By Jasper De Meyer (Intern at ECIPE)
Why would ECIPE decide to join in on the controversial ACTA debate four months after the European Parliament overwhelmingly voted against it? Introducing the ECIPE seminar on Oct 17th, ECIPE director Hosuk Lee-Makiyama explains: “the debate running up to ACTA was driven by hyperboles on both sides, without proportionality and reason.” As the first trade agreement to be rejected under the new powers granted by the Lisbon Treaty, it is of the utmost importance to understand why the debate failed and what lessons can be drawn from it to encourage a constructive post-ACTA debate on the future of the internet.
Three weeks ago, Professor Luciano Floridi, UNESCO chairman on Internet Ethics, presented his paper ‘ACTA – The Ethical Analysis of a Failure, and its Lessons’. The paper sought to answer the following questions: In what ways was ACTA successful? In what ways was it a mistake? But perhaps most importantly of all: Why did it fail and what lessons can be learned?
From the perspective of ethics, Prof. Floridi began his analysis by outlining the clear ethical merits of ACTA – property rights are consistently breached on a worldwide basis and infringements detrimentally affect its creators, as well as the incentives they face to innovate. While Prof. Floridi has no qualms with the commendable – even ethical – ends the agreement sought, he outlined that it is the means by which ratification was pursued that hindered its eventual enactment. The first lesson Prof. Floridi offered is that the secretive nature of the negotiations, while not inherently unethical, still hampered its ratification as it provoked resistance.
Furthermore, the agreement would have misplaced excessive responsibility on various online service providers who in the end should not be responsible for the transgressions committed by their users – Prof. Floridi argued that ISPs can and should help fight piracy, but that they ultimately are the “wrong [agents] to charge with the ethical responsibility of and legal liability of ensuring that IPRs are respected.” Current legislation favors limited indemnity as long as internet middle-men remove their illegal content once notified by a third party. Critics argue that ACTA would have reversed this accommodation, and made intermediaries liable for the content uploaded by its users. Such measures would probably have been impractical and costly, especially for publishers and web sites whose systems automatically produce content with little to no human supervision.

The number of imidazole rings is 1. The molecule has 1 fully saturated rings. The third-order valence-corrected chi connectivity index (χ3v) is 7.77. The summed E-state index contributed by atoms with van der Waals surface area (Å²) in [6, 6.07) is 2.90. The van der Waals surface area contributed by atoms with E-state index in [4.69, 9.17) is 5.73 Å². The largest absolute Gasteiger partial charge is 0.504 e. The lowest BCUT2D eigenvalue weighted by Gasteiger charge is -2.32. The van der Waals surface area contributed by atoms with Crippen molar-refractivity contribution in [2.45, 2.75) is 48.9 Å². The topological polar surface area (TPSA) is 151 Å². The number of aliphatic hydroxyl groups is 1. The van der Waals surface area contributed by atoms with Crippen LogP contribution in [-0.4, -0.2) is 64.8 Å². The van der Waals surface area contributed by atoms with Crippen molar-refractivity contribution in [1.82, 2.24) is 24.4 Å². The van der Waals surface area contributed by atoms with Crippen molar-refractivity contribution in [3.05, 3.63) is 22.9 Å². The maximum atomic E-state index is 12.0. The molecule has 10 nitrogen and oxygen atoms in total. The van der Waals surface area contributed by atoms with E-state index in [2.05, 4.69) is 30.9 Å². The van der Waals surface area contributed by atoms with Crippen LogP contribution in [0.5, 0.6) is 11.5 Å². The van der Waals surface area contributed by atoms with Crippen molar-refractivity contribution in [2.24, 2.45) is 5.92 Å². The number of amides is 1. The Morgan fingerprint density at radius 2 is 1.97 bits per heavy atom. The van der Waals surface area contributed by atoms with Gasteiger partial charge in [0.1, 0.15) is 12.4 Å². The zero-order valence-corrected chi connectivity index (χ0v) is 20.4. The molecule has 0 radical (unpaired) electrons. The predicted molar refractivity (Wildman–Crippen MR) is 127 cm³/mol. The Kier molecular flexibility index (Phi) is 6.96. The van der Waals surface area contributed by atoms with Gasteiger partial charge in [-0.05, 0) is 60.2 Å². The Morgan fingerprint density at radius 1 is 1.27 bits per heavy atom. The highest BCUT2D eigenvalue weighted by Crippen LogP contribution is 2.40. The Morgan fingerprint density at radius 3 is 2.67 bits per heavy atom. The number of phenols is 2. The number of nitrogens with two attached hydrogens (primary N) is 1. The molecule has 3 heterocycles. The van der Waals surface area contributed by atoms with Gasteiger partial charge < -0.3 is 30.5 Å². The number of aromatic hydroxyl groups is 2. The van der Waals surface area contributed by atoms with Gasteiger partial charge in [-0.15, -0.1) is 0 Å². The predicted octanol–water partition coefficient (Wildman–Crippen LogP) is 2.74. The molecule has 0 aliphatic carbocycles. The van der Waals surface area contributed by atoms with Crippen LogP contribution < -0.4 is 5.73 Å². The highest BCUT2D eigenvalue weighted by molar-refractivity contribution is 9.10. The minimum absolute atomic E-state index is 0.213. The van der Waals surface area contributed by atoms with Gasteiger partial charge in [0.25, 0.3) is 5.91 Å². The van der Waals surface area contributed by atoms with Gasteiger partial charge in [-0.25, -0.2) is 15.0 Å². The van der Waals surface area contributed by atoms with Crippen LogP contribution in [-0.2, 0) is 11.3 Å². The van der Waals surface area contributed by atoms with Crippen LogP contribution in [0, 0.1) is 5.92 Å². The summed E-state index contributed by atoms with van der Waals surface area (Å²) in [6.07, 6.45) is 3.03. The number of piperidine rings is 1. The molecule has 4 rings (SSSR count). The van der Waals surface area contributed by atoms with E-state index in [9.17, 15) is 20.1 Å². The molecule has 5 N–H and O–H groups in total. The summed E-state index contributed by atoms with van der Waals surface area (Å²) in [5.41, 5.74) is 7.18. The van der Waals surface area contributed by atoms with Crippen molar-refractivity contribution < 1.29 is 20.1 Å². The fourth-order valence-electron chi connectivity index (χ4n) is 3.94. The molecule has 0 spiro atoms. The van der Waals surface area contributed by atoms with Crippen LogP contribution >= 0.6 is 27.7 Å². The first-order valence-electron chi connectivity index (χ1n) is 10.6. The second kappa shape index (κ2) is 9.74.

Several former negotiators of ACTA were present in the audience, who concurred that ACTA most likely stretched the boundaries for a trade agreement. Whereas trade negotiators saw ACTA as “a mere enforcement of existing commitments under the WTO TRIPS agreement” – civil society, unfamiliar with the intricacies of trade law or international treaties “saw a potential threat to human rights.” Those latter claims were generally over-stated though, as ACTA explicitly called for an implementation that would have reserved “fundamental principles such as freedom of expression, fair process, and privacy.”
Now that some time has passed, people are finally climbing out of their respective trenches. Rights-owner groups are acknowledging their mistakes while even the most hard-bent critics of ACTA in the European Parliament are tentatively accepting that there may be “1% of good behind ACTA”. Is reconciliation possible between the two opposing camps? Only time will tell. In the meantime, ACTA will come into force amongst the other signatories of democratic developed economies. They are also expected to review and develop new provisions in 2013 – many of these revisions are expected to be provisions that the EU blocked in previous negotiations.